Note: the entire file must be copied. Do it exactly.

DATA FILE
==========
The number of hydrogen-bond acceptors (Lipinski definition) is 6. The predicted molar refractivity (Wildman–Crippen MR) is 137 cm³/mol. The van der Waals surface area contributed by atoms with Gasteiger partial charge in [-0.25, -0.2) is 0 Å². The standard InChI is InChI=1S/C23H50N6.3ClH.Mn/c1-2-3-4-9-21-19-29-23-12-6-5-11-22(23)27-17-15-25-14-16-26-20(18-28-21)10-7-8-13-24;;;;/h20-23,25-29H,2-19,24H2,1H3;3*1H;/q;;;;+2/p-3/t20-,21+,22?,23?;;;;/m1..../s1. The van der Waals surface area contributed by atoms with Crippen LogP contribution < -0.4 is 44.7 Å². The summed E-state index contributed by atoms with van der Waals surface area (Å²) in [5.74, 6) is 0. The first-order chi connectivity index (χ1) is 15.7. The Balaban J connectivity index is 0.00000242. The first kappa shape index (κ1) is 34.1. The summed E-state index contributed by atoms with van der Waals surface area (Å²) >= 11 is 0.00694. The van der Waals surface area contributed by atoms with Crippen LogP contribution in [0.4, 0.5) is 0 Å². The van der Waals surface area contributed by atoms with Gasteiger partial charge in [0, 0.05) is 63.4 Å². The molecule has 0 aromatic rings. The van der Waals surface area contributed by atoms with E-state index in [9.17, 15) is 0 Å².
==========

The number of hydrogen-bond acceptors (Lipinski definition) is 6. The predicted molar refractivity (Wildman–Crippen MR) is 137 cm³/mol. The van der Waals surface area contributed by atoms with Gasteiger partial charge in [-0.25, -0.2) is 0 Å². The standard InChI is InChI=1S/C23H50N6.3ClH.Mn/c1-2-3-4-9-21-19-29-23-12-6-5-11-22(23)27-17-15-25-14-16-26-20(18-28-21)10-7-8-13-24;;;;/h20-23,25-29H,2-19,24H2,1H3;3*1H;/q;;;;+2/p-3/t20-,21+,22?,23?;;;;/m1..../s1. The van der Waals surface area contributed by atoms with Crippen LogP contribution < -0.4 is 44.7 Å². The summed E-state index contributed by atoms with van der Waals surface area (Å²) in [5.74, 6) is 0. The first-order chi connectivity index (χ1) is 15.7. The Balaban J connectivity index is 0.00000242. The first kappa shape index (κ1) is 34.1. The summed E-state index contributed by atoms with van der Waals surface area (Å²) >= 11 is 0.00694. The van der Waals surface area contributed by atoms with Crippen LogP contribution in [0.4, 0.5) is 0 Å². The van der Waals surface area contributed by atoms with Gasteiger partial charge in [0, 0.05) is 63.4 Å². The molecule has 0 aromatic rings. The van der Waals surface area contributed by atoms with E-state index in [9.17, 15) is 0 Å².